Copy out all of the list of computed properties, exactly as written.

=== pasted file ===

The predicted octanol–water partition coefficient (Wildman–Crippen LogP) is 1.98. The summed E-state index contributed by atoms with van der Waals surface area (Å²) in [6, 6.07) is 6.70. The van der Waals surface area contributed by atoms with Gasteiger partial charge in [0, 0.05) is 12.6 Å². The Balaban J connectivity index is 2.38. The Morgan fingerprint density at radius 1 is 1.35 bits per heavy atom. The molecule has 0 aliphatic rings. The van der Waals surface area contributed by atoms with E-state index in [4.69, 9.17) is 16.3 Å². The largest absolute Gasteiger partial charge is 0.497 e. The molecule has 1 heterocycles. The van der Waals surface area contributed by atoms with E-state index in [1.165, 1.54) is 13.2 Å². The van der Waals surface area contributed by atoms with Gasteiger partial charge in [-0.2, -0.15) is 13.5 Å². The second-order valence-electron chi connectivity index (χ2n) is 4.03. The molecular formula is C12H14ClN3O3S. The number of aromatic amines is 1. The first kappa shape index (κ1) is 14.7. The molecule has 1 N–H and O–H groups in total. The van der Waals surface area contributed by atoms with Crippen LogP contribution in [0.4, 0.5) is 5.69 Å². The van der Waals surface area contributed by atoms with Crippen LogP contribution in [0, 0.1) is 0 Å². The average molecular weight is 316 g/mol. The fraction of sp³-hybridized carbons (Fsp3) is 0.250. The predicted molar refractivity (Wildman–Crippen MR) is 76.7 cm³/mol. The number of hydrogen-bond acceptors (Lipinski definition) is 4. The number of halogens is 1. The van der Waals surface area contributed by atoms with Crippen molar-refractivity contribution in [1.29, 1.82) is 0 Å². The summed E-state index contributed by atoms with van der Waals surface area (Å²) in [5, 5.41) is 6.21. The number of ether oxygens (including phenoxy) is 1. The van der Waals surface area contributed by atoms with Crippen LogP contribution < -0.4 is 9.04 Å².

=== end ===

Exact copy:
The predicted octanol–water partition coefficient (Wildman–Crippen LogP) is 1.98. The summed E-state index contributed by atoms with van der Waals surface area (Å²) in [6, 6.07) is 6.70. The van der Waals surface area contributed by atoms with Gasteiger partial charge in [0, 0.05) is 12.6 Å². The Balaban J connectivity index is 2.38. The Morgan fingerprint density at radius 1 is 1.35 bits per heavy atom. The molecule has 0 aliphatic rings. The van der Waals surface area contributed by atoms with E-state index in [4.69, 9.17) is 16.3 Å². The largest absolute Gasteiger partial charge is 0.497 e. The molecule has 1 heterocycles. The van der Waals surface area contributed by atoms with E-state index in [1.165, 1.54) is 13.2 Å². The van der Waals surface area contributed by atoms with Gasteiger partial charge in [-0.2, -0.15) is 13.5 Å². The second-order valence-electron chi connectivity index (χ2n) is 4.03. The molecular formula is C12H14ClN3O3S. The number of aromatic amines is 1. The first kappa shape index (κ1) is 14.7. The molecule has 1 N–H and O–H groups in total. The van der Waals surface area contributed by atoms with Crippen LogP contribution in [0.4, 0.5) is 5.69 Å². The van der Waals surface area contributed by atoms with Crippen LogP contribution in [0, 0.1) is 0 Å². The average molecular weight is 316 g/mol. The fraction of sp³-hybridized carbons (Fsp3) is 0.250. The predicted molar refractivity (Wildman–Crippen MR) is 76.7 cm³/mol. The number of hydrogen-bond acceptors (Lipinski definition) is 4. The number of halogens is 1. The van der Waals surface area contributed by atoms with Crippen molar-refractivity contribution in [1.29, 1.82) is 0 Å². The summed E-state index contributed by atoms with van der Waals surface area (Å²) in [5, 5.41) is 6.21. The number of ether oxygens (including phenoxy) is 1. The van der Waals surface area contributed by atoms with Crippen LogP contribution < -0.4 is 9.04 Å².